This forum is moderated by one of my favorite educators in the hunting arena: Randy Newberg. It is also full of passionate hunters ready to share their experience and expertise on how to start the hunt. These guys helped me a lot before I found my hunting team.
meat eater Processing Episode: Season 5, Episode 6
This show breaks up the realities of the hunt. If the crew doesn’t take an animal, the show will reflect it. When something goes wrong, the show reflects it. And when a label is nicked, amazing food happens.
But the most important episode is 22 minutes in which Steve breaks a deer. It’s super helpful and available on Netflix.
All of those Dang podcasts
From Randy himself Hunt Talk Podcast to Mark Kenyon Wired to Hunt, Steven Rinella and the MeatEater crew, and Joe Rogan The hunt so often brings the topic to the fore in his extensive podcast. The hunt has a multitude of voices that speak so much in the pursuit.
Find your favorite, download it, laugh a lot and learn a lot. Dig in.
accession Backcountry Hunters & anglers
I met my hunting partners through volunteering for BHA in Bozeman, Montana. BHA has chapters across the country, full of people welcoming new hunters and curious people with open arms.
It’s a great community, and for $ 25 a year you can connect with local athletes in your community. And to be honest, $ 25 a year to meet hunting partners is a lot cheaper than hiring a guide. Go after.
Find out your hunting gear
Photo credit: Lindsey Mulcare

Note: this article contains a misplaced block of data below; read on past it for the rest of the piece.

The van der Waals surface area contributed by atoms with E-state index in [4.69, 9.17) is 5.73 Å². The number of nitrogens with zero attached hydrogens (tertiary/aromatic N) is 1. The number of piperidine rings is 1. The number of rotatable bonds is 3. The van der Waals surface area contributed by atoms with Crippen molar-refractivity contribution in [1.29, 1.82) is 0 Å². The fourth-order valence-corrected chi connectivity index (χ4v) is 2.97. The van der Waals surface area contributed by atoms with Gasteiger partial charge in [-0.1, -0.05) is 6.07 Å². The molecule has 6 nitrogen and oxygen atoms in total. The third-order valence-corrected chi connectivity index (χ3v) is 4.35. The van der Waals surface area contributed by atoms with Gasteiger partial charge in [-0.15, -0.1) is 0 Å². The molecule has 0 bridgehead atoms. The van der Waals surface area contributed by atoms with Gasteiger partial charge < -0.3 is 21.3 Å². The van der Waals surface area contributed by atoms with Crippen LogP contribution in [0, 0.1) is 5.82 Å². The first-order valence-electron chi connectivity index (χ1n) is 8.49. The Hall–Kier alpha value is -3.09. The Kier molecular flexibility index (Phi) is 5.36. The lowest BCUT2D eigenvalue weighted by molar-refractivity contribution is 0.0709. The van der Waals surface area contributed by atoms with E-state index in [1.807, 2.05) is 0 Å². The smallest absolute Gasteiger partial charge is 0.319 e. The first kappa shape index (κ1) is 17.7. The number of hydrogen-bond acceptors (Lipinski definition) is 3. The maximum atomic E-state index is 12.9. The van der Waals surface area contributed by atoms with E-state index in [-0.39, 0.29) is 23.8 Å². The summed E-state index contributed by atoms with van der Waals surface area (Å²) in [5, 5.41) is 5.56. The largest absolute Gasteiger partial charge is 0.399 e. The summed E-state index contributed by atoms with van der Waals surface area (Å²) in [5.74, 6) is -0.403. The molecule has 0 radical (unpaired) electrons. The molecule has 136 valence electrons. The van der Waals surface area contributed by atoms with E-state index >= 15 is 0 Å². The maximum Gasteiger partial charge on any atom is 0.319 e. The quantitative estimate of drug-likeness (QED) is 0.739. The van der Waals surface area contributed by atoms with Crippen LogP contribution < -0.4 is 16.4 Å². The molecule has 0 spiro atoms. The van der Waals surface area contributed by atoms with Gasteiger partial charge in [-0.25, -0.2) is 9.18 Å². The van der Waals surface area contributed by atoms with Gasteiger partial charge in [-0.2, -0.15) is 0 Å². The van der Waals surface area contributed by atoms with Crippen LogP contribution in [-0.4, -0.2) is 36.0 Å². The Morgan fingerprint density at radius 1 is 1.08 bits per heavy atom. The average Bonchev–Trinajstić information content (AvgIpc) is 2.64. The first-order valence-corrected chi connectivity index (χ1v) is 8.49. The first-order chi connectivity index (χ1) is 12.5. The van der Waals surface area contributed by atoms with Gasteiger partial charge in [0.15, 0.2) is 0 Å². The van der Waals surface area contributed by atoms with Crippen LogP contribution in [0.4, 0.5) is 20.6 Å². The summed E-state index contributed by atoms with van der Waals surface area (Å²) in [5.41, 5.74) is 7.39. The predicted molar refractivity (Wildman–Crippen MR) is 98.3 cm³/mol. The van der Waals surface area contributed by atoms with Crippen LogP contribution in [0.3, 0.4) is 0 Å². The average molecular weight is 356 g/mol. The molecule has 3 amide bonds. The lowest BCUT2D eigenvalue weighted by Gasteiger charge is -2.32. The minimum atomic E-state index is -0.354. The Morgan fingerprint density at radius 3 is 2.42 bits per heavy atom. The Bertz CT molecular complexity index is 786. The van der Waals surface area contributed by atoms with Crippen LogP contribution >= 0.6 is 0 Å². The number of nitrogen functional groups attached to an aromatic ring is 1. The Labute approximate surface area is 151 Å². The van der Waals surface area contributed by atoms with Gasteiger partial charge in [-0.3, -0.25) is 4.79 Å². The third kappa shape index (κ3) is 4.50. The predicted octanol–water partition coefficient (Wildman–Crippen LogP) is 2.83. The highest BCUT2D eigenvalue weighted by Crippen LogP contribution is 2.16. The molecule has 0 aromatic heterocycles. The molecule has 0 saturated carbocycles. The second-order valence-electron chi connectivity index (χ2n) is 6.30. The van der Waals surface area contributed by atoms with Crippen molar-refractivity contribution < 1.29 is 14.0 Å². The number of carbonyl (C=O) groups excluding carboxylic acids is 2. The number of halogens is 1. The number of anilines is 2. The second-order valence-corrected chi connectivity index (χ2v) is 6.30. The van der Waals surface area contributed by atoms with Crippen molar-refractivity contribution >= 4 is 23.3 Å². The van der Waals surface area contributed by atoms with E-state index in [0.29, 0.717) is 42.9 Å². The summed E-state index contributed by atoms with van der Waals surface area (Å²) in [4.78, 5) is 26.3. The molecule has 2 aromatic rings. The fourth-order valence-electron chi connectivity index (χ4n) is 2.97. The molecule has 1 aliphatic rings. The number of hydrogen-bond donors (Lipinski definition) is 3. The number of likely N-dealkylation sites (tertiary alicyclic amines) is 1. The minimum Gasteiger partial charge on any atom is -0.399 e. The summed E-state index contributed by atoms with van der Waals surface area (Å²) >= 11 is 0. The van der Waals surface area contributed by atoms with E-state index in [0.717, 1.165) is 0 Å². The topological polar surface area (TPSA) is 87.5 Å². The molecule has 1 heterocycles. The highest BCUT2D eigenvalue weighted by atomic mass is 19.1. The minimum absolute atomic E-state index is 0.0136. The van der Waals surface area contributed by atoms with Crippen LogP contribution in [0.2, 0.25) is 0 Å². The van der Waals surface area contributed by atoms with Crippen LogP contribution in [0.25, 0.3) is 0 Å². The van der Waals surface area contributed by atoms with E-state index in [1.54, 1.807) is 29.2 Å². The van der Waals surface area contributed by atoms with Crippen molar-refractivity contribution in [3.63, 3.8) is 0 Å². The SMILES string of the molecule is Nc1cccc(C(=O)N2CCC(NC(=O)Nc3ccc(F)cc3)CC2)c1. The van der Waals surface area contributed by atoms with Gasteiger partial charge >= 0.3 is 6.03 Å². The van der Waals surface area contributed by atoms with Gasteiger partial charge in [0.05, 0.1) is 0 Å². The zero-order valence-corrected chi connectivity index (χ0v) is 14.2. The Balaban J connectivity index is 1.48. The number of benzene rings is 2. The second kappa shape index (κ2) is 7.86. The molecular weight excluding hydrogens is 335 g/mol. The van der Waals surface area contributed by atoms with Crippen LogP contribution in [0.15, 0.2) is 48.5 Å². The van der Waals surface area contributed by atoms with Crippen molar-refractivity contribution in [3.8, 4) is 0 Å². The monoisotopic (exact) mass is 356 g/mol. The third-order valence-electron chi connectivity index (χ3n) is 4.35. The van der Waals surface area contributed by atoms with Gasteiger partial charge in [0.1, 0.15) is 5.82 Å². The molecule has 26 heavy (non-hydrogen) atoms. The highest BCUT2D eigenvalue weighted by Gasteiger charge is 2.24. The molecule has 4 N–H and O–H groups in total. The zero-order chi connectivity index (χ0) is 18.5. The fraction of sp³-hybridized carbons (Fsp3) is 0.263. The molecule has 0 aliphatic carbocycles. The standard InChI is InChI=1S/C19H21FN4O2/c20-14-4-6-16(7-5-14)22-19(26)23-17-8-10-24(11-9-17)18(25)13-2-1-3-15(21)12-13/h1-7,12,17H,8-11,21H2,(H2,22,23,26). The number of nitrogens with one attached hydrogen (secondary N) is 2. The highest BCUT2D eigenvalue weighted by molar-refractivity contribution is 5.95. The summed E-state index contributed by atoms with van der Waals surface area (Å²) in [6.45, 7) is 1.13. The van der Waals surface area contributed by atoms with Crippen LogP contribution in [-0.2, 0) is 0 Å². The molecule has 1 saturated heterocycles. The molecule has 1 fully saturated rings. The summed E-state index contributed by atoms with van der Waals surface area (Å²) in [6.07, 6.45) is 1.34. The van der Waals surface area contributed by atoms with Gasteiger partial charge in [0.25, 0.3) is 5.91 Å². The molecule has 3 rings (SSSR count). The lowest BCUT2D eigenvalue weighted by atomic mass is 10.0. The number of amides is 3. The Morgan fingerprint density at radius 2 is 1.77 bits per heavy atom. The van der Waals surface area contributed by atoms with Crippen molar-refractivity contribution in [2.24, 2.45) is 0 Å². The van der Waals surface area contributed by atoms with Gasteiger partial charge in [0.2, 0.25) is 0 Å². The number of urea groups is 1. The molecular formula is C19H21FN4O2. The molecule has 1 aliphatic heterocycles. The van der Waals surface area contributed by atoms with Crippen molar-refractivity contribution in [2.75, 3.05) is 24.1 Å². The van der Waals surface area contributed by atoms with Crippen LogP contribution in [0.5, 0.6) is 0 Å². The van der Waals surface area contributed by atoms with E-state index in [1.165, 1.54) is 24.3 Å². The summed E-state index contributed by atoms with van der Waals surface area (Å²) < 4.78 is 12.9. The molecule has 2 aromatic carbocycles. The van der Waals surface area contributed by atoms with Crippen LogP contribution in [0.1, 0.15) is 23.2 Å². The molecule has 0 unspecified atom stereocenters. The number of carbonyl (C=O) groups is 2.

Wear what you have. I killed my first deer in yoga pants, trail running shoes, and a J.Crew jacket. Camo helps, but today’s technical camo is expensive and out of reach for many people.
Follow the rules of staying warm and dry just like you would on a hike. Avoid light colored clothing whenever possible, but don’t think clothing is your first purchase.
Borrow equipment if you can. When you jump into hunting communities there are wonderful people out there who can lend you the equipment necessary for the type of hunt you choose to go.
Don’t forget pawn shops. You can get really nice rifles, bows, and shotguns at bargain prices at pawn shops, with great equipment among other things. Talk to the store staff. There is often someone in the house who is knowledgeable about guns.
Spend money where it matters. Boots that are comfortable and fit well are hard to come by second-hand. But store shelves can often contain great deals. When you have to spend a lot of money on an item, make it your boots. You will never regret good footwear.
Merino wool is a great place to invest money if you’re building a more technical wardrobe. i really like First Lite Base layers for men and women.
How to start the hunt: final thoughts
Being a first-time hunter doesn’t have to feel completely overwhelming. There is a wealth of information out there beyond what I have shared.
Currently the number of hunters is decreasing. But the industry is beginning, and there are whispers of programs and initiatives evolving to help new hunters break the barriers to entry.